How a solar cooperative gets its start
Saskatchewan is a great place to capture sunshine, and the Wascana Solar Co-op in Regina is capitalizing on that fact.
The initiative got its start in 2017 when a group interested in producing solar energy began meeting regularly about how best to organize their efforts.
Through a passion for finding a community-based solution to solar energy production, the group managed to speak with over 150 community stakeholders and subject experts. This effort helped inform how much interest there was in a solar project, and how it might be organized.
Finding the right legal structure
The group also consulted solar enthusiasts from other regions – many of which pointed to the cooperative model as a potential solution for a community-based effort. Thanks in part to the success of the solar co-op in Saskatoon and other renewable energy cooperatives in Canada, the group chose the model as the way to go forward.
Raising capital is a key factor in renewable energy production, and solar is no exception. Incorporating a for-profit cooperative allowed the group to secure investments from members and provide them with a small return.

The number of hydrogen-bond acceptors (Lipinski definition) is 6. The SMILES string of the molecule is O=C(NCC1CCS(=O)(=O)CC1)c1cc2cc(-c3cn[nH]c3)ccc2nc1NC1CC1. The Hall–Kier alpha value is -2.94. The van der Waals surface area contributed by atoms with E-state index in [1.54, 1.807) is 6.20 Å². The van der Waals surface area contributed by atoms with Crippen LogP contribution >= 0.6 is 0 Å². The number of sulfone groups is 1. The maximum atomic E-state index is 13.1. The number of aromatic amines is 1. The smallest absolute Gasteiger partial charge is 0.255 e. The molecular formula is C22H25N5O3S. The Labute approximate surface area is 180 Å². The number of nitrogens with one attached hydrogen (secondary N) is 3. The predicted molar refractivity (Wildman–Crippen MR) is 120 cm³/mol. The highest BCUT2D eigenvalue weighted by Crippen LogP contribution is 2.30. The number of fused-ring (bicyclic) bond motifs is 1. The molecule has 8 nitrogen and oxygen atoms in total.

Within two years, the co-op attracted over 100 members and installed around 400 solar panels. An amazing feat for such a young organization. And, having been sparked in neighbourhood pubs and curling rinks, the co-op is proud of its “grass-roots beginnings.”
Finding the right support system
Wascana Solar president Josh Campbell said Co-operatives First was instrumental in helping the co-operative stay up-to-date and relevant as the policy environment changes quickly in this space.
“The regulatory environment of our business suddenly and significantly changed shortly after our incorporation,” Campbell said. “Co-operatives First [provided] the help we needed for an updated business plan.”
“They also have been helping us recover and reformulate our governance structures,” said Campbell. “In doing so they’ve gone above and beyond to offer us help. While the help we have received may not have been the most technically complex problem they’d ever faced, for a volunteer board full of passionate amateurs, it was lifesaving.”